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Combustible cladding was once again at the centre of a building fire in Melbourne yesterday.

Residents have been forced to evacuate the building which is located at 200 Spencer Street.

The fire started on a 22nd-floor balcony shortly before 6:00am, and spread up the exterior of the building to the 27th floor.

The Metropolitan Fire Brigade (MFB) said a lit cigarette was the most probable cause of the fire which ignited combustible materials stored on the balcony.

MBF chief officer Dan Stephens confirmed the building was clad with similar materials used on London's Grenfell Tower, in which 72 people died in 2017.

"It is my understanding that the building is cladded [sic] with aluminium composite materials, the sort of cladding that was on the Grenfell Tower," he said.

Metropolitan Fire Brigade assistant chief fire officer Trent Curtin said the emergency response to the fire was escalated as soon as they knew the building had cladding on the outside.

"The combustible cladding appears on small parts of the building around the balconies and we believe at this stage the combustible cladding will have been one of the fuels that escalated the fire," he said.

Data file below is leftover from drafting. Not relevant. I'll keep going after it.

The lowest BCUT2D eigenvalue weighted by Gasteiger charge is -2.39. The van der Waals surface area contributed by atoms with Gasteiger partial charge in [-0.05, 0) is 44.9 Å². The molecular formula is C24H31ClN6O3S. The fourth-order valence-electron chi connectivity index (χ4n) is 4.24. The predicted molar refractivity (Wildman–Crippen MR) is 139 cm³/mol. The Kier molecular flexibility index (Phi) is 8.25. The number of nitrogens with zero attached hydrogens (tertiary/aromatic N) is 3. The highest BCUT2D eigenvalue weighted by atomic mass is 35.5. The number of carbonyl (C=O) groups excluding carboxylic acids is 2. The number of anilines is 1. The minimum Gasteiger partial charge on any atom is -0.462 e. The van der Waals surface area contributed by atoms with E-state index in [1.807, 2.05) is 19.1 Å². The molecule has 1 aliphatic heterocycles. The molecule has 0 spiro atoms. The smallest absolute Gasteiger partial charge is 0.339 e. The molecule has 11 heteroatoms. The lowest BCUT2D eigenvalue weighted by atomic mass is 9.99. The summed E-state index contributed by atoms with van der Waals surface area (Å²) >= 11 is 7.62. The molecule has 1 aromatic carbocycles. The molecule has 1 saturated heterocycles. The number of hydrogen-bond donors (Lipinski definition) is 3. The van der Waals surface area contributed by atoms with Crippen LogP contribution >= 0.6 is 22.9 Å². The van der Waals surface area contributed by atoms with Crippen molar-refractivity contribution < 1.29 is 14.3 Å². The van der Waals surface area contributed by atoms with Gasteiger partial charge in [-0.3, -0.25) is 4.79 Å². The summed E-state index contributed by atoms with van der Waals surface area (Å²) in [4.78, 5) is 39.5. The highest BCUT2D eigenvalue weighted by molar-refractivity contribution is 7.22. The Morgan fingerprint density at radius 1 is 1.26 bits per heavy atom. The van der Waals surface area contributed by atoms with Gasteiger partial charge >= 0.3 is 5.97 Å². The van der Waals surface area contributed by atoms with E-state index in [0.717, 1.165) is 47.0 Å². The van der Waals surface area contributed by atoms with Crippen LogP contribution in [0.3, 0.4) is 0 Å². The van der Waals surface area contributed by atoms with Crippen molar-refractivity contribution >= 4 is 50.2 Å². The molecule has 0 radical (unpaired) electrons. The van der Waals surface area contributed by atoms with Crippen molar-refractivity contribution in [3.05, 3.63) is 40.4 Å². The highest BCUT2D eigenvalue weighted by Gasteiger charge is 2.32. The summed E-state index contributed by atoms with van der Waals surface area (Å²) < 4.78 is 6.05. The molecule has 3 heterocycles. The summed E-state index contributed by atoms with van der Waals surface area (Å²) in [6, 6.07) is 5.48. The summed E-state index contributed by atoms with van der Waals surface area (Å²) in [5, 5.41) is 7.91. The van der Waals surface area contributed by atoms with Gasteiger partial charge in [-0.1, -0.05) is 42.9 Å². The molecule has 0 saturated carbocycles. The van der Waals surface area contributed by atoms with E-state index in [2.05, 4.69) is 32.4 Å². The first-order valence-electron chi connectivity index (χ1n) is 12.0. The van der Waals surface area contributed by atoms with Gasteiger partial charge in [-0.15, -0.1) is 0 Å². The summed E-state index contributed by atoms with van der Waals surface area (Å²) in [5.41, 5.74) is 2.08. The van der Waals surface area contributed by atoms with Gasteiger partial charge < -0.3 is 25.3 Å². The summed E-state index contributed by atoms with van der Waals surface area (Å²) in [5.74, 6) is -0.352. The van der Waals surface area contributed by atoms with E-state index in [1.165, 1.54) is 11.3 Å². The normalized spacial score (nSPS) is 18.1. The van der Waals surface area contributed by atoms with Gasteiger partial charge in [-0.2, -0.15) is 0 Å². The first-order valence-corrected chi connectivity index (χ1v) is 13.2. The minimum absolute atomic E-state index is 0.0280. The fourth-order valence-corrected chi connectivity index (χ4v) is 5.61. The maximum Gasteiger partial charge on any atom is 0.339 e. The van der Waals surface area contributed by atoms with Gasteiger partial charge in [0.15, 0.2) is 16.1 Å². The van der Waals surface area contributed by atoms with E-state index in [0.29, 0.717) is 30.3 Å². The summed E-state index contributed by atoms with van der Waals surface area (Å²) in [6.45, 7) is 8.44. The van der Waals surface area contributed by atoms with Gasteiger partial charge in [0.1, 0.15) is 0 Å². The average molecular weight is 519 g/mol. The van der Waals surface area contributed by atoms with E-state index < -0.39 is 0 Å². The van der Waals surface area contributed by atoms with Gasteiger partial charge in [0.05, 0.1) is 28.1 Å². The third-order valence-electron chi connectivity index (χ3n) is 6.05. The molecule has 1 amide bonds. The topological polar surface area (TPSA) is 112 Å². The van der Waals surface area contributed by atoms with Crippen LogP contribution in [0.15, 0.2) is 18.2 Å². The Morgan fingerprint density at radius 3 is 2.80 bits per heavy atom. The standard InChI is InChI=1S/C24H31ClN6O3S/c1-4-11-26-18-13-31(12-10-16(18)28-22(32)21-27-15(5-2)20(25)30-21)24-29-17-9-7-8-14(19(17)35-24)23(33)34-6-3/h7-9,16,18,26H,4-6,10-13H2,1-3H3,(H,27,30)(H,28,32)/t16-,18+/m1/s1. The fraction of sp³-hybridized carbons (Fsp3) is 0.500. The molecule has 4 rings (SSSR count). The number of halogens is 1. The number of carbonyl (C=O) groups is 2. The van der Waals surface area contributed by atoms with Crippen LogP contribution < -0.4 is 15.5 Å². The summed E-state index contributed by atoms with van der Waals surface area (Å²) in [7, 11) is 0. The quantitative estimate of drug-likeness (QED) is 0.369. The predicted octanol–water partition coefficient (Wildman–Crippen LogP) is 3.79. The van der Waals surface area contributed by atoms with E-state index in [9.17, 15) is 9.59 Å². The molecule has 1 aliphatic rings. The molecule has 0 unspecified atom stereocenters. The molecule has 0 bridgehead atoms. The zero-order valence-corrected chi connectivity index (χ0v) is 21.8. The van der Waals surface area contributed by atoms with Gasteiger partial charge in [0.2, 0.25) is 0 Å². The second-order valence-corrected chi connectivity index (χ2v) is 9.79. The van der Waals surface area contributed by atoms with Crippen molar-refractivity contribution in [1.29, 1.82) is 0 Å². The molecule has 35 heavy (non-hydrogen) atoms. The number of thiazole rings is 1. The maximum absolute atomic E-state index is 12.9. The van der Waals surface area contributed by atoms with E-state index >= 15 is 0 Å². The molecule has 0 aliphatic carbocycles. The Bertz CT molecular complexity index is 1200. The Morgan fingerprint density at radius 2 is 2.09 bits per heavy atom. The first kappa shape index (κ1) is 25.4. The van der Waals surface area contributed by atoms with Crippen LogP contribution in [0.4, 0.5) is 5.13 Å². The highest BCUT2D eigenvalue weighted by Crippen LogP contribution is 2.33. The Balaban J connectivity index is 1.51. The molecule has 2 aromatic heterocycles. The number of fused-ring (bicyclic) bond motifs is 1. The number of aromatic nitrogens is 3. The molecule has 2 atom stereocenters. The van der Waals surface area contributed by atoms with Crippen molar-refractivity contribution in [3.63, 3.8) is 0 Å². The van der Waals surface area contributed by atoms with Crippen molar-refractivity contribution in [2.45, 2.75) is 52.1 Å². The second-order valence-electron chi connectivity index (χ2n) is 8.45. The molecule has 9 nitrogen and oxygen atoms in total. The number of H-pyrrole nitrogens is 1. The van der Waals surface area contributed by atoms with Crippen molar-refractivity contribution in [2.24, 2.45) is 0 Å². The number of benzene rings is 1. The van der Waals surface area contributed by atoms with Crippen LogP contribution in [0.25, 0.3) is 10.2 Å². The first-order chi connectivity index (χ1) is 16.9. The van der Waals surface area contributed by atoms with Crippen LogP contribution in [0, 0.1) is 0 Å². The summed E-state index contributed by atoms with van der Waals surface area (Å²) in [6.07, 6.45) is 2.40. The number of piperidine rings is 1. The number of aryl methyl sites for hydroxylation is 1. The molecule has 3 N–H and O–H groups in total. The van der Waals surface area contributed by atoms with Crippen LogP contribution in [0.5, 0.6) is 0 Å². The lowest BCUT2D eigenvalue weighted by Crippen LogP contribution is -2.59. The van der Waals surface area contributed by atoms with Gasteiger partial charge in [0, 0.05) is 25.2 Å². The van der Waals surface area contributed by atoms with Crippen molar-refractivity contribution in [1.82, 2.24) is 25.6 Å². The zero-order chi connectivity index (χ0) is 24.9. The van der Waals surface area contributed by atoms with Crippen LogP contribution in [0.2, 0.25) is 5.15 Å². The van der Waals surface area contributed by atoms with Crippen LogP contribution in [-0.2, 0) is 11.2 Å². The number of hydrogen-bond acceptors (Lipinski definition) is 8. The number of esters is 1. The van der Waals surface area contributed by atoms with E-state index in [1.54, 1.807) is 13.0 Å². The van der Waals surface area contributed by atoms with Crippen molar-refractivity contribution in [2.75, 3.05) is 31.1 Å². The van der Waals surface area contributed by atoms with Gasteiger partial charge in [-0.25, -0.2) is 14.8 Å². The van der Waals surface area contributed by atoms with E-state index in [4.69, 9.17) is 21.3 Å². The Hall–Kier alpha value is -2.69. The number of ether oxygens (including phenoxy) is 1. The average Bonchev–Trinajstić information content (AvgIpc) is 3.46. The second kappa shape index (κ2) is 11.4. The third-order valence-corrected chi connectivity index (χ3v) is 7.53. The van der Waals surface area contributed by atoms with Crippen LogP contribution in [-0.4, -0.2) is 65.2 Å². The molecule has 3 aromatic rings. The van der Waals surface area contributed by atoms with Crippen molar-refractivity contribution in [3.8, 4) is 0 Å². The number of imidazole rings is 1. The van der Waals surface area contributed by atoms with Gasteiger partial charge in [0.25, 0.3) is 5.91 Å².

The City of Melbourne issued an emergency order preventing residents from returning to their apartments for 48 hours.

A council inspection of the building has found the fire affected "essential safety measures" including the sprinkler system and fire alarms.

In 2014 a fire at the Lacrosse Tower also raised concerns about aluminium cladding which has been used on thousands of buildings across Australia.

It led to the introduction of combustible cladding bans in a number of states including NSW.

Corporations can be fined up to $1.1 million and individuals up to $220,000 for using any cladding with a core comprised of more than 30% polyethylene.

Building owners and strata bodies of affected buildings can now be issued rectification orders under the Building Products (Safety) Act requiring them to undertake remediation and removal work.

If rectification orders are not acted upon corporations and strata body directors can face 2 years imprisonment or a fine totalling $110,000 per day until the matter is addressed.

 

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